THE punky charm that propelled The View to the top is back, but this fourth album’s blend of epic, wistful and wasted is frustratingly incoherent
THE VIEW: CHEEKY FOR A REASON
COOKING VINYL, £11.99
A list of chart positions for The View’s first three albums and their attendant singles will point to a band in decline, a group who peaked five years ago – just a few months into their career in the public eye – with Same Jeans, the boisterous Top 5 paean to being too wrecked to change your clothes, and its accompanying Mercury-nominated No 1 album, Hats Off to the Buskers.
For a band apparently on their way out, though, the reaction to their recent comeback set proper at Rock Ness was feverish, with an army of fans several hundred stronger than the capacity of the tent they’d been booked to play descending upon it and bringing the show to a halt. One upgrade into the ferociously busy larger tent the next day, and a point had been made – that no matter how the vagaries of national taste might fluctuate, the Dundonian quartet’s support in their homeland isn’t likely to fade any time soon.
There was also room for another revelation within that set: that the new songs debuted from this album, the band’s fourth and the first since Bread & Circuses closed their first record deal in unassuming style a little over a year ago, were actually pretty good. It’s an opinion that holds steady when applied to the record itself. Make no mistake, there are no boundaries being redrawn here, but Cheeky For a Reason is an enthusiastic pop record which gives the impression it’s at least made a bit of an effort on our behalf.
There is a sense that their label are trying to give them every chance to succeed. Produced by Mike Crossey (whose previous credits include Arctic Monkeys, Razorlight and Foals) at his Motor Museum Studios in Liverpool, three of the songs on the record were co-written by Angelo Petraglia, mentor and early producer of Kings of Leon.
Opener How Long is a great way to be introduced to the record and surely the band’s best chance of a Top 40 hit since 2007’s double A-side The Don and Skag Trendy worked out the remainder of Hats Off to the Buskers’ commercial goodwill. Racing in on a fast, thumping drumbeat from Steven Morrison, it veers into wailing guitar solos and the old-fashioned beat group impudence of Kyle Falconer’s central lyric, “how long has it been / since you fell in love with a boy like me?” – a modern update of the Faces filtered through the beat-up dishevelment of the Libertines.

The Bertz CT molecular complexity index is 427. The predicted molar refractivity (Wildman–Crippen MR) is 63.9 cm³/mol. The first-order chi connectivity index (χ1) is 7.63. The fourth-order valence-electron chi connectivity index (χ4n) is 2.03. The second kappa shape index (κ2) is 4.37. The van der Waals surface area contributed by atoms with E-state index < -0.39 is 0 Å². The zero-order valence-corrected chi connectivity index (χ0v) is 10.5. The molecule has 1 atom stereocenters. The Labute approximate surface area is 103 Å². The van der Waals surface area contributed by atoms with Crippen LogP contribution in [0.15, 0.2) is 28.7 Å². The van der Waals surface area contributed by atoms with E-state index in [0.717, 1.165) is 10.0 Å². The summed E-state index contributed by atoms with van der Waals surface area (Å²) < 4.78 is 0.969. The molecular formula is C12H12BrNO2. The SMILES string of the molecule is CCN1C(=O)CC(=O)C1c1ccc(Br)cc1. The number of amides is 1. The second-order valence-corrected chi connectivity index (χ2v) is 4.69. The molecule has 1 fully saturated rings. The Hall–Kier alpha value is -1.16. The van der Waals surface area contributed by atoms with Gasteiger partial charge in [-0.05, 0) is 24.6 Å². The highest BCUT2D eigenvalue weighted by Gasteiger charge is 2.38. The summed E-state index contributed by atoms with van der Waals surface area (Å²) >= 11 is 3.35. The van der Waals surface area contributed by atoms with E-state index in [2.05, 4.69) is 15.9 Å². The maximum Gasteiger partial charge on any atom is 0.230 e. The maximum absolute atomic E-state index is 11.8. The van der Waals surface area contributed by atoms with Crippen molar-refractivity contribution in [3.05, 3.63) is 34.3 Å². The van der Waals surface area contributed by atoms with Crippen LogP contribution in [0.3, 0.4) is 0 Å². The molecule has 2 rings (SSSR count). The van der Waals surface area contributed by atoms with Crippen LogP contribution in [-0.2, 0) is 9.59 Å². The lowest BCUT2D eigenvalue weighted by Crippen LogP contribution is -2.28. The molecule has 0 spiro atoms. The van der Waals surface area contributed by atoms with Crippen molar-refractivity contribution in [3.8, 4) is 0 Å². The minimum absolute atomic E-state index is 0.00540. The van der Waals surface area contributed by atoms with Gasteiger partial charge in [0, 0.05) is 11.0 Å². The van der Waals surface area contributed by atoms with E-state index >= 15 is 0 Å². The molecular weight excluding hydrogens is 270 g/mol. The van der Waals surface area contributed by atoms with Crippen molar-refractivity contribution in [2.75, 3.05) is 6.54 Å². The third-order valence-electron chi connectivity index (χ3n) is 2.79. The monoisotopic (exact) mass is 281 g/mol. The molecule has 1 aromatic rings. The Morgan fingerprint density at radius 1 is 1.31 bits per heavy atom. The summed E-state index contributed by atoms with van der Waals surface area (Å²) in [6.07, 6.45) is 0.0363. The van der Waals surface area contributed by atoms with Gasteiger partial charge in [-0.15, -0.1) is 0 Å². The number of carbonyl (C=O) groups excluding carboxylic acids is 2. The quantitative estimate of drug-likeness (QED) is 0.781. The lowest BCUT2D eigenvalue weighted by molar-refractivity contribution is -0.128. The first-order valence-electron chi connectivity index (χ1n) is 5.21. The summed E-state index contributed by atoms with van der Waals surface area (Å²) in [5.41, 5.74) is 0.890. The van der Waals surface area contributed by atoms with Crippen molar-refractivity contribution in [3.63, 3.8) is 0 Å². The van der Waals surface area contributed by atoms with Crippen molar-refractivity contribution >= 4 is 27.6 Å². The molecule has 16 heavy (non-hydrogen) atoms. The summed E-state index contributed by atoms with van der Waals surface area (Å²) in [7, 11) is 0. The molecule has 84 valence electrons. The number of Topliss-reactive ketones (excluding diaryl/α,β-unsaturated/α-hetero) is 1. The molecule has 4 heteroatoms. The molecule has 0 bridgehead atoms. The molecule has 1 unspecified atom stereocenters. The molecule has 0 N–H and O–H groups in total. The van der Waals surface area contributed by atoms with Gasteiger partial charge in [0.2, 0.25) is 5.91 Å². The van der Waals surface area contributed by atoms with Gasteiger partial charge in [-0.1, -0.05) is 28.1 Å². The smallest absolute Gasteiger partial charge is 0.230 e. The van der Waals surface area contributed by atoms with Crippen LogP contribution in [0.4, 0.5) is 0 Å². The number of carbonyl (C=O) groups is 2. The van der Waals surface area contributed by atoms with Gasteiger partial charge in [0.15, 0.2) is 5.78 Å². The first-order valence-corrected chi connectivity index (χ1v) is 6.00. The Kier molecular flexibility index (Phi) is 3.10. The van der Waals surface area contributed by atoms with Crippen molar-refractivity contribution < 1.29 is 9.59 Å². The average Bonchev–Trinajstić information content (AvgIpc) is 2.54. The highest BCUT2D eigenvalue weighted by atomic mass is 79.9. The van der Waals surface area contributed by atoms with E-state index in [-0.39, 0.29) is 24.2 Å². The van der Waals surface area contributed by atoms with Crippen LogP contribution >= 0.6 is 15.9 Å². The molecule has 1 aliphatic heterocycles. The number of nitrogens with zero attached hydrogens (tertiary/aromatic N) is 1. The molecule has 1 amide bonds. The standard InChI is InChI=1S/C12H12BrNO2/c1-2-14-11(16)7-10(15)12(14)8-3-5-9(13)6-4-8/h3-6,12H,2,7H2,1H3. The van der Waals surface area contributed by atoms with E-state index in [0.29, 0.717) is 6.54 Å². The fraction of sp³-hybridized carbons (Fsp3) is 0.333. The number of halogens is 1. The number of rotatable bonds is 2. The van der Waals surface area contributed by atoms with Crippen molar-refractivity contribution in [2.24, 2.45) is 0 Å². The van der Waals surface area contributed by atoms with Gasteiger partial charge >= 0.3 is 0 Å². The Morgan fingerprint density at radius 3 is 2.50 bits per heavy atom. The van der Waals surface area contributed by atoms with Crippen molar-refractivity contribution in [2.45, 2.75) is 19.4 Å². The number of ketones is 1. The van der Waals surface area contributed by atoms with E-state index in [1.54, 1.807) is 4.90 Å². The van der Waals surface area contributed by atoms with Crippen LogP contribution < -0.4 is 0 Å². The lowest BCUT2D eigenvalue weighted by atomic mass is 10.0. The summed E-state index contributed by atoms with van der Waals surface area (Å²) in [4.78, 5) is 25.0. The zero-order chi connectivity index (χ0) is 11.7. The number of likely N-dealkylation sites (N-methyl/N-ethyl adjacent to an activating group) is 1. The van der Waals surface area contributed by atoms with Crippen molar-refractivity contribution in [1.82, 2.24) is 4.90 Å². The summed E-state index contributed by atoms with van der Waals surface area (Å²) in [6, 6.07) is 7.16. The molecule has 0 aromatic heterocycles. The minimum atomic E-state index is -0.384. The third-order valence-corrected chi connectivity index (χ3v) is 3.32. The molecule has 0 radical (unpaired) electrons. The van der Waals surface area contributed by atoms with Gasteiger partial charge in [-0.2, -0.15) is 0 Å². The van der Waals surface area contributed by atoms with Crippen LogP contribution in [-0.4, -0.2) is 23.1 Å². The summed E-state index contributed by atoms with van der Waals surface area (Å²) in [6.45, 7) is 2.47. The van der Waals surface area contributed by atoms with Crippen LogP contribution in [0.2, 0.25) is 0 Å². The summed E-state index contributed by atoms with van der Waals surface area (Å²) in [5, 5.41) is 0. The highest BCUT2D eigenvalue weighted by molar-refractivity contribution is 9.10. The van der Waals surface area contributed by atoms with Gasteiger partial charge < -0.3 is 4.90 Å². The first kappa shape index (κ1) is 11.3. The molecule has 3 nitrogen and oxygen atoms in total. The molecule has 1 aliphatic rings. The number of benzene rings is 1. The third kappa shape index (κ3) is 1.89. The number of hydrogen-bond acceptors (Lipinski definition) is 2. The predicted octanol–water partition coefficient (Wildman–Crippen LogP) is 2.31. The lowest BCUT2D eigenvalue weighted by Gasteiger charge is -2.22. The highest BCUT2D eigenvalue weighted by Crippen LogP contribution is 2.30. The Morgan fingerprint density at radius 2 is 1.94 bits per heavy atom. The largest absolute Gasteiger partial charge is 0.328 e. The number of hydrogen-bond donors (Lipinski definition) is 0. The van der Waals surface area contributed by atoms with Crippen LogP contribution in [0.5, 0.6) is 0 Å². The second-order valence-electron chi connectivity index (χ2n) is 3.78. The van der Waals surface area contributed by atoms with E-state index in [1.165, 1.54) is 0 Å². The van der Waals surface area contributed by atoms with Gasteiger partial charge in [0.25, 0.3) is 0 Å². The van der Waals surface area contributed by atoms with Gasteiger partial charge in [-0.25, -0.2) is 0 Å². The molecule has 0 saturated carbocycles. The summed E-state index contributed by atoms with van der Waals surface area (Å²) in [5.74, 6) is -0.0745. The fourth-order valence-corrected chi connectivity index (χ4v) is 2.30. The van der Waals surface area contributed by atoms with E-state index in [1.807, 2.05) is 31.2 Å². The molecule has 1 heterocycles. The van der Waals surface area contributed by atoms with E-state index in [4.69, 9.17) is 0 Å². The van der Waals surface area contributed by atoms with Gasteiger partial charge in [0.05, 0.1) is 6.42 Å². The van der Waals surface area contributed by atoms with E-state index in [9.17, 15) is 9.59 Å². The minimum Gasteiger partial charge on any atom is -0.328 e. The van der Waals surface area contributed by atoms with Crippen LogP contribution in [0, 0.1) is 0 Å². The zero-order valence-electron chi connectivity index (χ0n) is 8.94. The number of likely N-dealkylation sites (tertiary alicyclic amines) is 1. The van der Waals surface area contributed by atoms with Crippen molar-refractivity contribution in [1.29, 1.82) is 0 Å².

They seem to have stumbled upon a formula which might give them a good chance of a chart hit, and so they stick with its head-thumping beat and amphetamine charge for AB (We Need Treatment). Hold On Now, though, has a more measured pace, a glam stomp with echoes of the Bay City Rollers, of all people, which mixes barely-concealed drug references and an old-fashioned kind of bad boy rock’n’roll impudence.
This tension between the wistfully romantic and the wastefully out of it rears its head at various points throughout the record, with Anfield Row slowing right down to a brisk jog and working its way through some prosaic, La’s-echoing anthemics as Falconer’s buzzing Dundonian accent tells us: “I love you but I have to leave / this old town, well it suffocates me.”
The opening four songs are strong, but it doesn’t last. Bullet is a fairly average track with a big harmonised Celtic holler at the end to enliven things, while Bunker (Solid Ground) is one of the least remarkable tracks here. The Clock is nicely understated, though, a wistful reflection on the passing of wasted time set upon a wailing guitar line from Pete Reilly and Falconer’s frustrated choral yell that “the clock has no sympathy”.
After a baffling piano interlude of just a few notes, the album labours to build to a grand finale, with Hole in the Bed and Sour Little Sweetie proving to be rather identikit mid-paced rockers, while Lean On My World at least suggests a bit of cohesion in the line “the place was never Liverpool / anywhere calling to me”, the suggestion being that at least some influences from the city in which the album was recorded have bled into it and into The View’s own style.
The La’s and Cast are chief among these, although the wrong-footing finale Tacky Tattoo finally allows the Beatles in too, right up to its melodramatic Day in the Life-style piano and the brief, Formby-esque hidden track at the end. Yet it also contains the album’s most horrific couplet in “the girl with the tacky tattoo / is the one that you shouldn’t do”, which is perhaps proof that The View should settle for having their boisterous mojo back once more before trying to go all epic on us.
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